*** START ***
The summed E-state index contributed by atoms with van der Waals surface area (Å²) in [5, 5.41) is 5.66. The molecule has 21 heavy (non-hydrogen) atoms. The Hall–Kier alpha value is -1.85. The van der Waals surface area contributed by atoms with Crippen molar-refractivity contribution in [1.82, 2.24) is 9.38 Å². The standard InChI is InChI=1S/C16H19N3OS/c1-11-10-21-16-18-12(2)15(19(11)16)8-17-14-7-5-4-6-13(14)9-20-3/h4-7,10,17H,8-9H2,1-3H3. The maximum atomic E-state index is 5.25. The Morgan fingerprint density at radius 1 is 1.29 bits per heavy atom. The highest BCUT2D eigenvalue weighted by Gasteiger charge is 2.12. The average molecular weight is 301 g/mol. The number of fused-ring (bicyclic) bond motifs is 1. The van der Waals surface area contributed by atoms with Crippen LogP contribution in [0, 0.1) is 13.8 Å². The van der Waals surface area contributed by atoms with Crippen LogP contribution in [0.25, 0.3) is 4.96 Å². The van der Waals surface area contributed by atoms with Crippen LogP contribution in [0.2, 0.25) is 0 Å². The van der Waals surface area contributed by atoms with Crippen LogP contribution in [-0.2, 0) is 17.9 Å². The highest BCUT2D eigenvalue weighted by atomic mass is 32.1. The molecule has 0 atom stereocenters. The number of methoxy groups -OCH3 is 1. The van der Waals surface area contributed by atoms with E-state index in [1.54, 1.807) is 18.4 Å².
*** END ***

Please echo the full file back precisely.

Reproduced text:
The summed E-state index contributed by atoms with van der Waals surface area (Å²) in [5, 5.41) is 5.66. The molecule has 21 heavy (non-hydrogen) atoms. The Hall–Kier alpha value is -1.85. The van der Waals surface area contributed by atoms with Crippen molar-refractivity contribution in [1.82, 2.24) is 9.38 Å². The standard InChI is InChI=1S/C16H19N3OS/c1-11-10-21-16-18-12(2)15(19(11)16)8-17-14-7-5-4-6-13(14)9-20-3/h4-7,10,17H,8-9H2,1-3H3. The maximum atomic E-state index is 5.25. The Morgan fingerprint density at radius 1 is 1.29 bits per heavy atom. The highest BCUT2D eigenvalue weighted by Gasteiger charge is 2.12. The average molecular weight is 301 g/mol. The number of fused-ring (bicyclic) bond motifs is 1. The van der Waals surface area contributed by atoms with Crippen LogP contribution in [0, 0.1) is 13.8 Å². The van der Waals surface area contributed by atoms with Crippen LogP contribution in [0.25, 0.3) is 4.96 Å². The van der Waals surface area contributed by atoms with Crippen LogP contribution in [0.2, 0.25) is 0 Å². The van der Waals surface area contributed by atoms with Crippen LogP contribution in [-0.2, 0) is 17.9 Å². The highest BCUT2D eigenvalue weighted by atomic mass is 32.1. The molecule has 0 atom stereocenters. The number of methoxy groups -OCH3 is 1. The van der Waals surface area contributed by atoms with E-state index in [1.54, 1.807) is 18.4 Å².